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A History of Police Uniforms—and Why They Matter

Uniforms have influenced interactions between cops and citizens since the start of American policing.
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Reuters/Mario Anzuoni

The paramilitarisitic uniforms and gear of the St. Louis County Police Department have made headlines as clashes between police and protestors in Ferguson, Missouri, continue. Parallels have been drawn between the influx of heavy, military-style gear into suburban police departments and the starkly adversarial relationship between black residents in Ferguson and the majority-white police forces there.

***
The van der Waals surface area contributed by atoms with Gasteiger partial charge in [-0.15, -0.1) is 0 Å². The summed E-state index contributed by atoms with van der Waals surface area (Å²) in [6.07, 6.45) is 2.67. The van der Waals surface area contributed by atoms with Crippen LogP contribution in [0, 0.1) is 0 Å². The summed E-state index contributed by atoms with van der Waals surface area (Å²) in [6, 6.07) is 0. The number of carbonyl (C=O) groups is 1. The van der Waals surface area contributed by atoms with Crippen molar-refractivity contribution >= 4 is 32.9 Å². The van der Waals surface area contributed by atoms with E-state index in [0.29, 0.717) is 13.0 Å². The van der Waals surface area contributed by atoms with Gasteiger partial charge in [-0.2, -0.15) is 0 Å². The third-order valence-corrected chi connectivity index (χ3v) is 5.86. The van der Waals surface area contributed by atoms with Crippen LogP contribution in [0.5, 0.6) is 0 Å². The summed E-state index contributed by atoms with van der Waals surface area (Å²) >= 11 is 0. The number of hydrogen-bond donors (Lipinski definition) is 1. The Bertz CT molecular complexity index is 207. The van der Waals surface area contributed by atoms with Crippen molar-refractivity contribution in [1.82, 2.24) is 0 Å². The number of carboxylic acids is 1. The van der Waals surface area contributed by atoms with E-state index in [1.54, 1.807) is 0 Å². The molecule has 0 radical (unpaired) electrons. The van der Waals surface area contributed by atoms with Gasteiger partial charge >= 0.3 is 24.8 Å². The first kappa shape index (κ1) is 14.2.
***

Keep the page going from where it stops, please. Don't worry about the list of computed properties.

Police uniforms have come under similar scrutiny during other times of civil unrest in the U.S. As Norman Stamper, Seattle’s chief of police during the 1999 protests against a World Trade Organization meeting there, told Vox, allowing his officers to dress in full body army and gas masks that made them look "like ninjas" was "an act of provocation," a decision he called the "worst mistake of my career." Keeping officers in their standard uniforms, he explained, would have been "a huge step in the right direction towards de-escalation."